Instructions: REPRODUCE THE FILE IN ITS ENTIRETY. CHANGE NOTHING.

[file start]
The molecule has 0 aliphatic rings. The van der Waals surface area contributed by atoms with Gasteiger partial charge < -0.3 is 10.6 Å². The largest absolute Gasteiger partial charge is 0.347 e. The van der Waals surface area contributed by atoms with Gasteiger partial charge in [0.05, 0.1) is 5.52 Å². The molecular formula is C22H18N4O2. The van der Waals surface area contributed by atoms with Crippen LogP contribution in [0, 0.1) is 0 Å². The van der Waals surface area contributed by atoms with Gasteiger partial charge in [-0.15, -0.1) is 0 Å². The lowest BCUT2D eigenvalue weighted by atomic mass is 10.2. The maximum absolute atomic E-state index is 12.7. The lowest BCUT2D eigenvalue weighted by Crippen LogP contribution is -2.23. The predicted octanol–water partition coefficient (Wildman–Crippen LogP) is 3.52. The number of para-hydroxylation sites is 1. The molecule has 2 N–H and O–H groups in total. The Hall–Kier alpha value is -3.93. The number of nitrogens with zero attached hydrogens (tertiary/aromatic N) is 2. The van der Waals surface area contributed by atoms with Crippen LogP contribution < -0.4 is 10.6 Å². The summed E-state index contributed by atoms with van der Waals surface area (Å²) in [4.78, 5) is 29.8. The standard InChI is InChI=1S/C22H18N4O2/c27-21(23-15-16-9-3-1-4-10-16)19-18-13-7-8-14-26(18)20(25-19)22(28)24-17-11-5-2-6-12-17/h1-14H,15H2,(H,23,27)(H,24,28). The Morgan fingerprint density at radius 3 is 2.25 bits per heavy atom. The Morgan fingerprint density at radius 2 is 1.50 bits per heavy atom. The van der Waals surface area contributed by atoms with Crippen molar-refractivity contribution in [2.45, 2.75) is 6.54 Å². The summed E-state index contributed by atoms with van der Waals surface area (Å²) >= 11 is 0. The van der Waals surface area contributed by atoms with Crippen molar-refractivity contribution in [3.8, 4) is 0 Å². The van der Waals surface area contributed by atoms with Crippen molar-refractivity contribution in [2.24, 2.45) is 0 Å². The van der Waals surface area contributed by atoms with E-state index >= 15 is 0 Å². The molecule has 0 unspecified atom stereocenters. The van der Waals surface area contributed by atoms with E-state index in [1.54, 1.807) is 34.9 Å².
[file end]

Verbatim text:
The molecule has 0 aliphatic rings. The van der Waals surface area contributed by atoms with Gasteiger partial charge < -0.3 is 10.6 Å². The largest absolute Gasteiger partial charge is 0.347 e. The van der Waals surface area contributed by atoms with Gasteiger partial charge in [0.05, 0.1) is 5.52 Å². The molecular formula is C22H18N4O2. The van der Waals surface area contributed by atoms with Crippen LogP contribution in [0, 0.1) is 0 Å². The van der Waals surface area contributed by atoms with Gasteiger partial charge in [-0.15, -0.1) is 0 Å². The lowest BCUT2D eigenvalue weighted by atomic mass is 10.2. The maximum absolute atomic E-state index is 12.7. The lowest BCUT2D eigenvalue weighted by Crippen LogP contribution is -2.23. The predicted octanol–water partition coefficient (Wildman–Crippen LogP) is 3.52. The number of para-hydroxylation sites is 1. The molecule has 2 N–H and O–H groups in total. The Hall–Kier alpha value is -3.93. The number of nitrogens with zero attached hydrogens (tertiary/aromatic N) is 2. The van der Waals surface area contributed by atoms with Crippen LogP contribution < -0.4 is 10.6 Å². The summed E-state index contributed by atoms with van der Waals surface area (Å²) in [4.78, 5) is 29.8. The standard InChI is InChI=1S/C22H18N4O2/c27-21(23-15-16-9-3-1-4-10-16)19-18-13-7-8-14-26(18)20(25-19)22(28)24-17-11-5-2-6-12-17/h1-14H,15H2,(H,23,27)(H,24,28). The Morgan fingerprint density at radius 3 is 2.25 bits per heavy atom. The Morgan fingerprint density at radius 2 is 1.50 bits per heavy atom. The van der Waals surface area contributed by atoms with Crippen molar-refractivity contribution in [2.45, 2.75) is 6.54 Å². The summed E-state index contributed by atoms with van der Waals surface area (Å²) >= 11 is 0. The van der Waals surface area contributed by atoms with Crippen molar-refractivity contribution in [3.8, 4) is 0 Å². The van der Waals surface area contributed by atoms with Crippen molar-refractivity contribution in [2.24, 2.45) is 0 Å². The van der Waals surface area contributed by atoms with E-state index >= 15 is 0 Å². The molecule has 0 unspecified atom stereocenters. The van der Waals surface area contributed by atoms with E-state index in [1.54, 1.807) is 34.9 Å².